American Horror Story Television

American Horror Story: Cult Season Lookback and Review–The Good, The Bad, and The WTF?

Sometime in the next year American Horror Story: Cult will make its way to Netflix, and we are telling you now that anyone waiting to watch it will be disappointed. Not to say watching it now majes it any better, the season fell flat on its own over dramatic camp and scattered storyline. A good 30-50% of the season is spent in flashbacks that flesh out characters and these scenes were often far more interesting than the actual story being told. With trying to do too many things from political commentary to a loose theme of phobias, analyzing cult behaviour to rewriting the history of the zodiac killer all while attempting to make a heavily interpersonal storyline, the season became as bogged down and convoluted as this sentence.

If youre curious about what actually goes down this season, we  here at The Game of Nerds provided episode reviews and recaps with minimal mention of politics (a tall order when thee 2016 election was a large theme and was constantly being directly referenced). And here is a general synopsis of the season, but be warned of spoilers, considering the best part of the seasons was all the speculating and guessing where the story would go it lost its spark by episode 5 and we can’t leave much out if even a general overview.

American Horror Story: Cult – FX

The season starts by focusing on the twisted reality of Sarah Paulson’s character Ally struggling with ehr anxiety and phobias in a “post-election” world and dealing with the weird, insidious activities surrounding her, her wife, and their son Oz (Ozymandias). Their friends and neighbours are murdered, sttange trucks troll the neighborhood spreading a fog, and Ally swears she’s beiing harassed by menacing, evil clowns. The first three episodes are an interesting head game reying to tie all the pieces together through our unreliable narrator, Ally.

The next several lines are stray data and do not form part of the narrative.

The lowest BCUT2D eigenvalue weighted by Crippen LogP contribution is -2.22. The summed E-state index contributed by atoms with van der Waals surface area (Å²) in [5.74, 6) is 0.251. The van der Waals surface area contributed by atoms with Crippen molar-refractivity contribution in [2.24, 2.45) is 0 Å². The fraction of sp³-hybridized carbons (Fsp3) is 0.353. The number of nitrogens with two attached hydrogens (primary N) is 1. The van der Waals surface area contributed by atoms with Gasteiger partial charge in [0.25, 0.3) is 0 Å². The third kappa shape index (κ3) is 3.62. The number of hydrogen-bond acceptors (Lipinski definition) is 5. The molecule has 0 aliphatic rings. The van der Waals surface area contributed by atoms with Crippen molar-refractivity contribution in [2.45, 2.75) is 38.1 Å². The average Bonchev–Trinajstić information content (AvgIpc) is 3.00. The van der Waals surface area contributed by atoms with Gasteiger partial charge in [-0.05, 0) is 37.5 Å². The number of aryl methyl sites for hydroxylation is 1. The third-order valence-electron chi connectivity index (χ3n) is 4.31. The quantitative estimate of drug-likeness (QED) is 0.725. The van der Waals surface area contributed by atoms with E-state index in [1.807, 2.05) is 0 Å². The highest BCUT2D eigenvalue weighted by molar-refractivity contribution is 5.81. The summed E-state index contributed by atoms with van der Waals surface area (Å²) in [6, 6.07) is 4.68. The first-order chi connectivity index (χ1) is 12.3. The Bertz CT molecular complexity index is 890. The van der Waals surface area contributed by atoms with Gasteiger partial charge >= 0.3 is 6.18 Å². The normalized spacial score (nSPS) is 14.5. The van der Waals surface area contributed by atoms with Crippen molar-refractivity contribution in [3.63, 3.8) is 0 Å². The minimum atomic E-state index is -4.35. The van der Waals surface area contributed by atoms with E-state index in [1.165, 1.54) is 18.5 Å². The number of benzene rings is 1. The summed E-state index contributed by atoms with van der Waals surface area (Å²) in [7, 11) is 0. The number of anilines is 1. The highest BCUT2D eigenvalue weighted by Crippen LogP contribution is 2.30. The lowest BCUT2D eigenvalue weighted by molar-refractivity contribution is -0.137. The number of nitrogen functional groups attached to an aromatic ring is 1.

American Horror Story: Cult – FX

This interesting twist slowly falls apart when we learn she isn’t fully crazy on her own, but it was all intended to drive her insane and a lot of weird, interpersonal-but-never-fully-believable subplots start to unravel. Their babysitter is related to a local blue haired politician that harasses Ally, their new neighbours are tied to him, the local news media is involved, even thr local police. The microcult dynamic is fun at first but when another inner circle members drops almost every episode its hard to stay invested in anyone.

American Horror Story: Cult – FX

Eventually the cult grows too big and their actions become less and less believable (the feds not catching on, regardless of local corruption), then things make sense (the feds are onto them!), and then things flip and make even less sense (a high profile killer escaping prison?) and the season almost desensitizes you to its own twists as you watch it.  The few jump scares peter out around mid season, but that’s when the flashbacks kick in and we get some truly disturbing and satisfying backstories– but none of it is enough to redeem the season.

A lot of manipulation and double crossing is highlighted this season, and it is probably the overarching theme that remains enjoyable throughout the season, even if unbelievable at times. Up until the very end we would have our expectations subverted or slightly pulled across the line we’d assume would be crossed and there were a few solid gasps in the finale, all the way through the final scene that made us glad we finsihed the season, but it will go down as one of the more bottom of the barrel seasons of America Horror Story.

We won’t particularly miss these characters, even though we feel the cast did an amazing job portraying them (extra points to Evan Peters and Sarah Paulson coming in strong with the scream crying), but the season earns honorable mention for somehow finishing on a satisfying ending with an unexpected twist–while that ending is somehow not entirely logical, explained, and doesn’t necessarily feel like a solid ending.  The finale follows the same rule as most of this season of American Horror Story: if you squint at it and don’t ask too many questions you can walk away feeling like you watched decent television, but never as satisfied as watching a previous season of American Horror Story.

American Horror Story: Cult – FX

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